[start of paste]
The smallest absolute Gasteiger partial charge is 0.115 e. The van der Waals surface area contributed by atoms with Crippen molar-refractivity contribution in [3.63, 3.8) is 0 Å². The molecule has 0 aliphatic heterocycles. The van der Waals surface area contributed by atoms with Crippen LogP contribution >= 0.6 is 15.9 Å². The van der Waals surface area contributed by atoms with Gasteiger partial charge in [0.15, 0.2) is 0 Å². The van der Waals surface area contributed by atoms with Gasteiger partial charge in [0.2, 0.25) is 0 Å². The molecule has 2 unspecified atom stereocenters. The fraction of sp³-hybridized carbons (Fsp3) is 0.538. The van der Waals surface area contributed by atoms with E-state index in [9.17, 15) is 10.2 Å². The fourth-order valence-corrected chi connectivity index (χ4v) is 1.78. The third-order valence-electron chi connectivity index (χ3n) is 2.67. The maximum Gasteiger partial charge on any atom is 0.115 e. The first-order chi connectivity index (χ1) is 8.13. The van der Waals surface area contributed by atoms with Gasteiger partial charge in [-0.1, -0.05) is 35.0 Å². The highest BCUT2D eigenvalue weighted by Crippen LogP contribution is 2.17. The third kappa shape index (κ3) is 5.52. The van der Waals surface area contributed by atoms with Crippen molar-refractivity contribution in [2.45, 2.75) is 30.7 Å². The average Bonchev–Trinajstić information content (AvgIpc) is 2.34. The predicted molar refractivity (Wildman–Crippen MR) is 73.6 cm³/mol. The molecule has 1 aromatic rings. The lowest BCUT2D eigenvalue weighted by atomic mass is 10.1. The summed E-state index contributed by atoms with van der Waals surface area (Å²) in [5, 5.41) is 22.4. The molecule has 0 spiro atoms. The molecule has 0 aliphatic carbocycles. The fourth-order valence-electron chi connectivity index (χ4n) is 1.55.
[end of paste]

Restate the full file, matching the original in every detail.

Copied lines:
The smallest absolute Gasteiger partial charge is 0.115 e. The van der Waals surface area contributed by atoms with Crippen molar-refractivity contribution in [3.63, 3.8) is 0 Å². The molecule has 0 aliphatic heterocycles. The van der Waals surface area contributed by atoms with Crippen LogP contribution >= 0.6 is 15.9 Å². The van der Waals surface area contributed by atoms with Gasteiger partial charge in [0.15, 0.2) is 0 Å². The van der Waals surface area contributed by atoms with Gasteiger partial charge in [0.2, 0.25) is 0 Å². The molecule has 2 unspecified atom stereocenters. The fraction of sp³-hybridized carbons (Fsp3) is 0.538. The van der Waals surface area contributed by atoms with E-state index in [9.17, 15) is 10.2 Å². The fourth-order valence-corrected chi connectivity index (χ4v) is 1.78. The third-order valence-electron chi connectivity index (χ3n) is 2.67. The maximum Gasteiger partial charge on any atom is 0.115 e. The first-order chi connectivity index (χ1) is 8.13. The van der Waals surface area contributed by atoms with Gasteiger partial charge in [-0.1, -0.05) is 35.0 Å². The highest BCUT2D eigenvalue weighted by Crippen LogP contribution is 2.17. The third kappa shape index (κ3) is 5.52. The van der Waals surface area contributed by atoms with Crippen molar-refractivity contribution in [2.45, 2.75) is 30.7 Å². The average Bonchev–Trinajstić information content (AvgIpc) is 2.34. The predicted molar refractivity (Wildman–Crippen MR) is 73.6 cm³/mol. The molecule has 1 aromatic rings. The lowest BCUT2D eigenvalue weighted by atomic mass is 10.1. The summed E-state index contributed by atoms with van der Waals surface area (Å²) in [5, 5.41) is 22.4. The molecule has 0 spiro atoms. The molecule has 0 aliphatic carbocycles. The fourth-order valence-electron chi connectivity index (χ4n) is 1.55.